On the quiet a plan has been slowly building to do a small tour of some of t' northern rivers, chiefly the R.Derwent but also one or two of the lesser known waterways where Barbel do reside and more importantly, double figure Barbel. The last few weeks I've spent collating info where I can and also a couple of local anglers have given me snippets of info to go on, for example what club books are hooey and what ones are worth investing in.
Before I made the 204 mile trip to the Dearne sandwiched in between Barnsley and Rotherham an impromptu diversion was made to the R.Lea, of course good Barbel are known to live here so I really fancied my chances of getting off to a great start. After getting lost and costing me 40 minutes of extra walking I finally reached the area I had earmarked to fish ( google earth is your friend, that is of course the map is the correct way up....), with that very very blonde moment firmly behind me I got to finding the potential fish holding areas and not before long I had stumbled over a classic looking Barbel swim, decent gravel run, deeper than most of the section and plenty of cover.
So when I settled into the peg all I could think about was how big and how many I was going to catch...the Chub however did not read the script and along with the numerous now deceased Crayfish decided my dreams of a Barbel would not come to fruition, nevertheless when they are this big one can really really not complain!!
My first R.Lea six pluser and a back up upper five pounder ( 5lb 11oz ) to boot!.
|6lb 2oz Crayfish muncher.|
Wonderful swims like this greeted me as I roved around in between moderate rain showers (on a 2/3day fishing bender, having wet gear ain't fun!!) with the hope of finding a Barbel but with the increasingly colouring up river my chances seem to be diminishing as the afternoon wore on. I am reliably informed that those conditions are not great at all, low and clear strangely seems to be the Barbel' preferred feeding time and they say every river is different! This is no different. Arriving from the R.Lea around 9am I set about rolling meat through the numerous weed beds to try and tempt a Barbel out of hiding. This process to find one took longer than I thought as the first 3 hours yielded nothing but one Chub (4lb+), but then my chance came in the shape of a Barbel around 8/9lb mark, not quite my target size but an opener on a new river some 4hrs from home, fortunately for the fish my technique was lacking and as its nose buried in the ribbon weed to take my lump of meat no bite was indicated until it was too late, I watched the Barbel then come up in the water column with the bait in its mouth but the bow in the line was too great and I didn't have direct contact with the fish and the opportunity was gone, in fact that chance turned out to be the only one on the Barbel front on the R.Dearne!
|What a little stunner.|
As 4pm approached I felt like I needed to get back on the road, with 55miles of unpredictable M1 south traffic and accident riddled roads I knew if I wanted to get into one of the good night pegs I needed to get there a couple of hours before dusk, so I could set up and get settled, hoping for a sleepless night!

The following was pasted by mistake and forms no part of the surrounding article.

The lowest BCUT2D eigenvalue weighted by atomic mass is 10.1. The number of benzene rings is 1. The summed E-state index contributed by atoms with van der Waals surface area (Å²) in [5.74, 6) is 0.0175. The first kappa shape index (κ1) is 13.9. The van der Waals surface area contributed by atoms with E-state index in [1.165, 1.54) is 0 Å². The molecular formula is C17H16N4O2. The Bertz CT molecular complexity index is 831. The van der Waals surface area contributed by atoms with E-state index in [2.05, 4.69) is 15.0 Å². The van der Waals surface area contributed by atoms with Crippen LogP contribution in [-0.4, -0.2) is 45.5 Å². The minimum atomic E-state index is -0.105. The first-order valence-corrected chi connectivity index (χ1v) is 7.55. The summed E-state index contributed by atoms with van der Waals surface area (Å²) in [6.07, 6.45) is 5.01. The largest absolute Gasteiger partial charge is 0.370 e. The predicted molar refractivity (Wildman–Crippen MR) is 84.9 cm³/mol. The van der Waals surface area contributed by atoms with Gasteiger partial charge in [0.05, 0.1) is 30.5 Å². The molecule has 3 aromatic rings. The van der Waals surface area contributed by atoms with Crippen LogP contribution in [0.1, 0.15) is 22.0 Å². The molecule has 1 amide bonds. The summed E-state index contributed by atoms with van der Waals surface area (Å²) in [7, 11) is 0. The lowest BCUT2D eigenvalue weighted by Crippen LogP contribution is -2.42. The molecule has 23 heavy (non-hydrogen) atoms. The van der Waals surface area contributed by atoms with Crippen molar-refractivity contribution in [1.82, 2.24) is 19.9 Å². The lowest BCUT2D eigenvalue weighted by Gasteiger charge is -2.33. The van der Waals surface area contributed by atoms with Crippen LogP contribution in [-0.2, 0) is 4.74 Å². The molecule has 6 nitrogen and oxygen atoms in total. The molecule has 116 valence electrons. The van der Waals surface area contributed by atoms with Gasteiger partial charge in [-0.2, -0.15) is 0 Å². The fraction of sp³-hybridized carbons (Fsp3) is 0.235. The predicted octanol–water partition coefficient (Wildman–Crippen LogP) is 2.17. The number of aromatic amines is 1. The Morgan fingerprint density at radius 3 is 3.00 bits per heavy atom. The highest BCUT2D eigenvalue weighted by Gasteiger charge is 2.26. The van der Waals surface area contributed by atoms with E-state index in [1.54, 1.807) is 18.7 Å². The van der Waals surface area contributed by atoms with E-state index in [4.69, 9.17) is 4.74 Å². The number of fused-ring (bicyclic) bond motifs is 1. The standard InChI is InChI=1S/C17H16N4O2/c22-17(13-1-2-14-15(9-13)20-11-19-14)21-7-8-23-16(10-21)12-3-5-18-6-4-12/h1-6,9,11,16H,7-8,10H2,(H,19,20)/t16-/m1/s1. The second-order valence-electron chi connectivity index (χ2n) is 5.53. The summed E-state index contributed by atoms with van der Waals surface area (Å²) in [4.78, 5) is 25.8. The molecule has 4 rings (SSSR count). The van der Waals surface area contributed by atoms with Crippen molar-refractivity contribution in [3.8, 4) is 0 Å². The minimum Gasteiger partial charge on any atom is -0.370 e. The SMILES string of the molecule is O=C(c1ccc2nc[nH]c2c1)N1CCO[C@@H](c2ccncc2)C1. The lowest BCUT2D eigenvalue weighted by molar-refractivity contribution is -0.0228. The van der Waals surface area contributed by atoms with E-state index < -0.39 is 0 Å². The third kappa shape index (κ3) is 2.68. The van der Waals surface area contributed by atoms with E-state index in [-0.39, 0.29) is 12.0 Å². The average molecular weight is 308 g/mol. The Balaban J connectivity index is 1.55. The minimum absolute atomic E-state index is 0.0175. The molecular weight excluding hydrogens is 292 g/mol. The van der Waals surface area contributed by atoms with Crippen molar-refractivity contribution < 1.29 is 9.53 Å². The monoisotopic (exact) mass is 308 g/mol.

|Base Camp and waiting for Ol' Bertie.|
This section of the Derwent is heavily fished and not before long I was flanked by anglers up and down of me, not my kind of fishing but given my limited knowledge of the river it was the best I could do, assured it was a good night section I stuck it out and waited, waited and more waiting when I decided at 0130 that it wasn't going to happen and with a distinct hint of Autumn slowly creeping closer I retreated to the car for some much needed sleep. 37 hours, no kip, hundreds of miles driven, work, fishing etc.
|6lb 7ozs, Certainly can't be disappointed with that fish.|
A very nice Chub indeed and another six on my travels since Thursday night. I released that Chub and then continued on downstream, fishing hard and pretty well too as the cobwebs in my rolling meat technique were being blown away well and truly. Roughly 45 mins later I found myself rolling a very tight run with a raft of floating vegetation on the far bank and got the chance to tuck a bait under the raft and then roll the bait down the gravel gully where I could feel the bait bouncing freely in between the weed beds that I found a couple of times, even without seeing the bottom as I was at water level I was beginning to picture the topography mentally and knew if there was a fish present I stood a chance in between the weed beds, then out of nothing! I got a little tap on the finger, felt the bait stop, so I gave it a tiny lift when the rod immediately responded with a sharp lurch down stream!
|A real pretty place, I felt quite privileged to be there.|
I could not have asked for a better outcome on the R.Derwent, the drive back down to the R.Lea from Derby was fairly uneventful and soon found myself trudging the banks of the Fishers Green section in search of a Barbel, but nothing materialised, I could not be unhappy with that ending and the Lea is very close to a lot of my work, so I'll get plenty of time to bag a R.Lea double yet. Until then I'll feed off the positives of this wonderful trip that I had embarked on, it'll live long in the memory.